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Senior Russian Lawmaker Calls RFE/RL, VOA, And CNN Part Of U.S. ‘Pressure System’

Leonid Levin, the chairman of the information-policy committee in Russia’s parliament.
Leonid Levin, the chairman of the information-policy committee in Russia’s parliament.

A senior Russian lawmaker has called RFE/RL, Voice Of America, and CNN part of an “American system of pressure” targeting Russia.

Leonid Levin, chairman of the committee on information policy in Russia’s lower chamber of parliament, made the remarks during an April 18 committee hearing examining whether the three U.S. media outlets are in compliance with Russian laws.

The hearing comes amid heightening tensions in already frayed relations between Moscow and Washington following the Kremlin’s alleged meddling in last year’s U.S. presidential election and an escalating standoff over the civil war in Syria.

Russian lawmakers ordered the probe last month after U.S. Senator Jeanne Shaheen (Democrat-New Hampshire) introduced a bill that would empower federal authorities to investigate RT, Russia’s state-backed international news network, for possible violations of U.S. law.

Levin called RFE/RL, VOA, and CNN “part of a broader, wide-reaching American system of pressure on our country.”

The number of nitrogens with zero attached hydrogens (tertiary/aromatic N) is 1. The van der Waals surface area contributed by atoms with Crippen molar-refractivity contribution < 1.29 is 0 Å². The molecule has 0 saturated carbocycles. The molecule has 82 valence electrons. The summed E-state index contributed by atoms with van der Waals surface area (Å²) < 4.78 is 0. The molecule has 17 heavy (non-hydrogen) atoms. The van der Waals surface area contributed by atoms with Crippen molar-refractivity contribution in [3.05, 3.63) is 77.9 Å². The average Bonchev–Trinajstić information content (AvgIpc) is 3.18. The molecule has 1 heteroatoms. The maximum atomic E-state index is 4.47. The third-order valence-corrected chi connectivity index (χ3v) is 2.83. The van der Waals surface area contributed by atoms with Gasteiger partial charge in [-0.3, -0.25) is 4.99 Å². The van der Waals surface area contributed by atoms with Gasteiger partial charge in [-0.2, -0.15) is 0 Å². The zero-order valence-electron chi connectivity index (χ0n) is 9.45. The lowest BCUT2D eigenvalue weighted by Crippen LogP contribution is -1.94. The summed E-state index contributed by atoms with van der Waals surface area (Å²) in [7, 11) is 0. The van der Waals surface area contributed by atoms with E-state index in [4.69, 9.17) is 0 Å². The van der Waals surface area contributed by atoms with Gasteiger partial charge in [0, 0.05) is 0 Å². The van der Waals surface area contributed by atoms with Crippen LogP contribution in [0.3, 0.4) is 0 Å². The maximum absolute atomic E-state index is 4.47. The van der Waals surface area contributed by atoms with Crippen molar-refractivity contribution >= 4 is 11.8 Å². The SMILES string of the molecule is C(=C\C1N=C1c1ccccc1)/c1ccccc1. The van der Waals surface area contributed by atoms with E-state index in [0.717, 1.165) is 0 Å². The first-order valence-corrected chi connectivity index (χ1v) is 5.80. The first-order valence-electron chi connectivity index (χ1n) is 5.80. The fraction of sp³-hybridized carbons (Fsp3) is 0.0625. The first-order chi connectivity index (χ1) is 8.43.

But he said his committee would not formally ask federal authorities to check whether the outlets are complying with Russian law, the Interfax news agency reported.

Putin and senior Russian officials have long accused the U.S. government of trying to stoke political unrest by funding watchdog groups and other nongovernmental organizations. Washington has repeatedly dismissed the allegations.

Both RFE/RL and VOA are overseen by the Broadcasting Board of Governors (BBG), a U.S. agency that supervises civilian government broadcasting and media operations. VOA is a federal entity, while RFE/RL is a private, nonprofit organization funded by a grant from the U.S. Congress.

With reporting by RFE/RL’s Russian Service, Interfax, and TASS

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